These LEDs can emit, sense, and respond to light. Credit: Moonsub Shim, University of Illinois.

These LEDs can emit, sense, and respond to light. Credit: Moonsub Shim, University of Illinois.

After Apple launched the iPhone exactly a decade ago, the way consumers interacted with their phones changed forever. In fact, today’s mobile devices seem to have strayed away from their voice call purpose. They’re more of a handheld computer than a phone. And while Apple didn’t invent the touchscreen, they were the first to embed it into a phone cost effectively and conveniently for the user. And the next generation of smartphones might include features that could once again radically change the way users interact with their phones.

Using tiny nanorod arrays arranged in a thin film, American researchers have demonstrated a class of LEDs that all at once can emit, sense, and respond to light. The researchers claim a smartphone’s display fitted with such LEDs could be used to interact with the device through gestures with no touching required. The LEDs can also act like a sort of solar panel by harvesting light enabling the device draw a small amount of its required power from the ambient light.

“These LEDs are the beginning of enabling displays to do something completely different, moving well beyond just displaying information to be much more interactive devices,” said Moonsub Shim, a professor of materials science and engineering at the University of Illinois at Urbana-Champaign and the leader of the study. “That can become the basis for new and interesting designs for a lot of electronics.”

Each tiny nanorod measures only 5 nanometers in diameter and is made of three types of semiconductors. One emits and absorbs visible light while the other two semiconductors control how charge flows through the bulk material. When these are combined, the LEDs can do some incredible things, but not at the same time. The semiconductors need to be switched on and off to each carry its function. Luckily, this can be done at a very high frequency — triple the standard refresh rate of a typical LED display. This means that while semiconductors might be busy switching on and off, a user won’t be able to notice.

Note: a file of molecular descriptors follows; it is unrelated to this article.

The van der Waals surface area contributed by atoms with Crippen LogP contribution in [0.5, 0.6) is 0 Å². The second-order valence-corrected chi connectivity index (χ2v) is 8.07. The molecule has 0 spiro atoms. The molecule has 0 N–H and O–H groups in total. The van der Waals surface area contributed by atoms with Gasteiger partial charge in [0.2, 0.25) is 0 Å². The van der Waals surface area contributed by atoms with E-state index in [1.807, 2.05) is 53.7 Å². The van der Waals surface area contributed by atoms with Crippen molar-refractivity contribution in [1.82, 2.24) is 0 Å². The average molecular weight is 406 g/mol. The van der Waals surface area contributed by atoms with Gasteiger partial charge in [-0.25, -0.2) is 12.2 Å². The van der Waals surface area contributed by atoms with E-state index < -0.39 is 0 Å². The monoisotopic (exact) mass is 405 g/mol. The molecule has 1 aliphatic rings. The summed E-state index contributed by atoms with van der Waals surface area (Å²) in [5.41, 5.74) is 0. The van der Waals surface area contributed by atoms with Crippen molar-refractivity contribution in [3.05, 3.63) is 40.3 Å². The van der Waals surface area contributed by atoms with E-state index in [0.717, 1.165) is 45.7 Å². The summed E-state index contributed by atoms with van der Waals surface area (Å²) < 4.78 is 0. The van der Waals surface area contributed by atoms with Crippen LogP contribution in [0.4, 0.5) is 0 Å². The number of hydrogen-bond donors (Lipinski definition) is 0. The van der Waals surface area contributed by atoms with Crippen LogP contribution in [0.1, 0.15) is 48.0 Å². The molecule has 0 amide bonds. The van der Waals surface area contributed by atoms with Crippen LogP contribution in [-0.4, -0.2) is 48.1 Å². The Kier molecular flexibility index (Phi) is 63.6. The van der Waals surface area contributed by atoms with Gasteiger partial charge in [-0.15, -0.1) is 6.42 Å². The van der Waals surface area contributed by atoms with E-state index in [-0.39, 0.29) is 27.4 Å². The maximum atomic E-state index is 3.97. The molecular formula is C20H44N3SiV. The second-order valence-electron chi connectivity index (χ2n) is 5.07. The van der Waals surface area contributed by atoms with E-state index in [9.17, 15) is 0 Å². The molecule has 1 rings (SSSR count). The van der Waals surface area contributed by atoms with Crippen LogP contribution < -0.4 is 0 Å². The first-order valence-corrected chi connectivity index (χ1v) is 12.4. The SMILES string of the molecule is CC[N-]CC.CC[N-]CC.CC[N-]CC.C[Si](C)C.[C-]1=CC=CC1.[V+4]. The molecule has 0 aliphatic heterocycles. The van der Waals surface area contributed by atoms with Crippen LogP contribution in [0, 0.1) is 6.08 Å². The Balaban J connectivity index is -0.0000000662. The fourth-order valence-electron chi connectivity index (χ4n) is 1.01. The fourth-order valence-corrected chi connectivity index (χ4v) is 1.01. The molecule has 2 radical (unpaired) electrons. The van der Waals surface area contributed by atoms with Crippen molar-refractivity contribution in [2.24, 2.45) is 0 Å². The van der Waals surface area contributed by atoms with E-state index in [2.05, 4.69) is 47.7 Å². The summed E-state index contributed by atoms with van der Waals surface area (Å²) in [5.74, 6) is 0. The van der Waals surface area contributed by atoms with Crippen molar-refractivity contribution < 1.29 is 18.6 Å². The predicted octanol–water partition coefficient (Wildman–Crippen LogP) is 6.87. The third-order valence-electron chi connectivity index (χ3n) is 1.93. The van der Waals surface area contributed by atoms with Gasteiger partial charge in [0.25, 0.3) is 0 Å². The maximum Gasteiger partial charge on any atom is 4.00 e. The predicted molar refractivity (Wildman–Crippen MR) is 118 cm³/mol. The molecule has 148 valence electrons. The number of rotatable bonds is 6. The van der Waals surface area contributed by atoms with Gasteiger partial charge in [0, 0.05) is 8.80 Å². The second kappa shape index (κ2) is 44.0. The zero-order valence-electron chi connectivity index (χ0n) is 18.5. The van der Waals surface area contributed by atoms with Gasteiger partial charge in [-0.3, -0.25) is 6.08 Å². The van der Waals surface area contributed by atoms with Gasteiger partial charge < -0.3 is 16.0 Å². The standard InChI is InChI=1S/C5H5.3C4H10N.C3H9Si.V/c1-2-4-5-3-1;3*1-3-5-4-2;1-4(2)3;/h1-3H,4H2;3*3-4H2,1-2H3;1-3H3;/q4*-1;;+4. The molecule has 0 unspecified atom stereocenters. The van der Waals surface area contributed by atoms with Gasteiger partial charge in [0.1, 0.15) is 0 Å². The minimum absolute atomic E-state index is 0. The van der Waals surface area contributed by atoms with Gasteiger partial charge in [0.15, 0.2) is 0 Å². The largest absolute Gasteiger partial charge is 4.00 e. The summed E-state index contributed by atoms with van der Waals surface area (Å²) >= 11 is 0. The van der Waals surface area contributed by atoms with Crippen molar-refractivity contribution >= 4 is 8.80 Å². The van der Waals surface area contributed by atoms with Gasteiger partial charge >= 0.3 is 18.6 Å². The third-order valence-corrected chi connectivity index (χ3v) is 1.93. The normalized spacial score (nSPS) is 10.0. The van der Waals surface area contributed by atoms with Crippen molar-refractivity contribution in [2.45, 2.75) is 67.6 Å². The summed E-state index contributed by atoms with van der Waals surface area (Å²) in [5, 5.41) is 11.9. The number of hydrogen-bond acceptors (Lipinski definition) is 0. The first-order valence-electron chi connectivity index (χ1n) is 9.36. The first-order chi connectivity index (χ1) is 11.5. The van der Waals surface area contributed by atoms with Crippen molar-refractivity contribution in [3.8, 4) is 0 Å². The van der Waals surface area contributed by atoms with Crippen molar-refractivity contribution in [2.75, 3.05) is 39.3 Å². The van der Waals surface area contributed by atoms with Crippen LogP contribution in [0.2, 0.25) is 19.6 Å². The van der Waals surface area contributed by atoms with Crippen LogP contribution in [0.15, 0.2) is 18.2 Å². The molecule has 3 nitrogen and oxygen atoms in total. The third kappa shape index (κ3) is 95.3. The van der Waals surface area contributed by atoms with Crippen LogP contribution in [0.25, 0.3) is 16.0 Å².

In this nearly continuous operation, the LEDs can be programmed to automatically adjust their brightness in response to ambient light. I’ve always been bugged by how light reflects off my Kindle when I’m reading outside. My smartphone is even worse. Shim says that the LEDs he and colleagues developed could solve this inconvenience as these can adjust brightness on a pixel by pixel basis. For instance, if one corner if your device’s display is shadowed but the rest of the display is fully exposed to the sun’s rays, the LEDs can get dimmer in the shadow and brighter in the light. This way, the image is always uniformly constant in terms of lighting.

The nanorod arrays also respond to laser light. A display fitted with these LEDs could be controlled with a laser just like a stylus or your finger can control the touchscreen interface on a smartphone. This way, the device can respond to gestures or recognize objects, the researchers report in the journal Science.

Communication is also possible between each nanorod LED as these can interact with each other. Two LED arrays facing each other could communicate with as many bits as there are pixels in the screen. The transfer rate would be slower than other technologies like Bluetooth but the advantage is that communication can be run in parallel, rather than in series (bit by bit).

“We primarily interface with our electronic devices through their displays, and a display’s appeal resides in the user’s experience of viewing and manipulating information,” said study coauthor Peter Trefonas, a corporate fellow in Electronic Materials at the Dow Chemical Company. “The bidirectional capability of these new LED materials could enable devices to respond intelligently to external stimuli in new ways. The potential for touchless gesture control alone is intriguing, and we’re only scratching the surface of what could be possible.”

So far, only red LEDs have been tested. The plan is to demonstrate the same capabilities with red, blue, and green to have a full colour spectrum display. The researchers would also like to up the light-harvesting capabilities.

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